Following the recent rainfall we mentioned on recently on the blog, there has been a good amount of rain for the first half of the summer and so the animals and vegetation are reaping the rewards. One of the main reasons for such a dramatic change is because unlike last season, there is a lot more grass this year. The browsers like buffalo, waterbuck, zebra and wildebeest are relishing this, but so are some of their smaller friends, the seed eaters. Ryan Johnston, a member of our ranger and tracker team, has given us an update.
“We have been watching with excitement as the seed-eating birds have swarmed into the area, such as huge flocks of red-billed quelea and a good few widowbird species that were all missing last year. Cut-throat finches which are not common in this area have also been spotted. As a result of the rapid grass growth, a large number of insects have started breeding and moving in to the area. This has meant birds like the woodlands kingfisher and European rollers are having a much easier time this year than they did last.
With the dense stands of grasses and marshy areas that have formed, we have seen a large amount of quail and buttonquail moving into the area. They have a deep booming call and it sounds like you are surrounded by a large orchestra of bullfrogs, when in fact it’s tiny little quails calling.
Large termite mounds have been erupting with flying termites heading out to see if they can find new areas to set up mounds. When this happens, large groups of birds come together to catch them. Swifts, swallows, bee-eaters and yellow-billed kites catch the insects out of the air, while Steppe eagles, lesser spotted eagles and hornbills pick them off of the mound as they come out.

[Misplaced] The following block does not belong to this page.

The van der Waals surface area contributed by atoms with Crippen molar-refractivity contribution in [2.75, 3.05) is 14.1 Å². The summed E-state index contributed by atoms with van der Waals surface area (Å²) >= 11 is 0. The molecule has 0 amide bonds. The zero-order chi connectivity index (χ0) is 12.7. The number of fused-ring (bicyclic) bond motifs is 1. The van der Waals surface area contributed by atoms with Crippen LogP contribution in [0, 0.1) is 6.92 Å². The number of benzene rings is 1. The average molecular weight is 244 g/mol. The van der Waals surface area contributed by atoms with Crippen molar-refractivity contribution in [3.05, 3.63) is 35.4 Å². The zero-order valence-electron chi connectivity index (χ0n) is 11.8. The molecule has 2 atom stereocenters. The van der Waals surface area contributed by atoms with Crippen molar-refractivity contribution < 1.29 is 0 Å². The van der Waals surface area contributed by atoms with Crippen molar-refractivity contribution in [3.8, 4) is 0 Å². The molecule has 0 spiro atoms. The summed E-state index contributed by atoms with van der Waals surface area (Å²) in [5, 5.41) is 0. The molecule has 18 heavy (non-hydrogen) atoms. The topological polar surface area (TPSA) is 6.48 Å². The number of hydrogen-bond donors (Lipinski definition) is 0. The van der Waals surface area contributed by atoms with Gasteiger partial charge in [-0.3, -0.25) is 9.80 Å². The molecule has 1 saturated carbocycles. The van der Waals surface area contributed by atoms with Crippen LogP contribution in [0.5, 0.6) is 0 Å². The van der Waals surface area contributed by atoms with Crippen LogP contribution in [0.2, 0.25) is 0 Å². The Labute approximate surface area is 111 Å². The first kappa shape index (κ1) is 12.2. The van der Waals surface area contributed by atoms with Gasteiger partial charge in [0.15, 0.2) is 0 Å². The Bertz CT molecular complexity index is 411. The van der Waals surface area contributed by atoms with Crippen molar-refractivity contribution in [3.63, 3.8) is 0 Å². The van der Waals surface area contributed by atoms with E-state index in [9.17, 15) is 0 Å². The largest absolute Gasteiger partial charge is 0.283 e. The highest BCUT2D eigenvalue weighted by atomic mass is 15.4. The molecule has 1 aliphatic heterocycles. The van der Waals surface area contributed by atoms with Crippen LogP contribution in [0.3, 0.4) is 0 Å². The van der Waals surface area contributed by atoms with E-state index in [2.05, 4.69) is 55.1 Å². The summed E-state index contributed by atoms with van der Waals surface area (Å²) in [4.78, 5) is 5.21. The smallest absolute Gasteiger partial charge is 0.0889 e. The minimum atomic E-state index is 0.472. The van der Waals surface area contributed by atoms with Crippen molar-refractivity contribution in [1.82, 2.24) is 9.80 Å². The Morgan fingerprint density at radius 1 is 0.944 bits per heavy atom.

Flowers and fruits are a lot greater in number so there are large numbers of sunbirds, barbets and green pigeons in the area at the moment. It has also been a great year for the water birds as there are small pools and ponds all over the show! Around the full flowing river has been great, as usual, for spotting species of birds such as sandpipers, storks, kingfishers and even a little bittern has been seen.
As a keen “twitcher” myself, it has been awesome to watch and every drive has been exciting as we never know what new birds could possibly show themselves. It can sometimes be difficult to find the big guys, but there are always birds to look at!”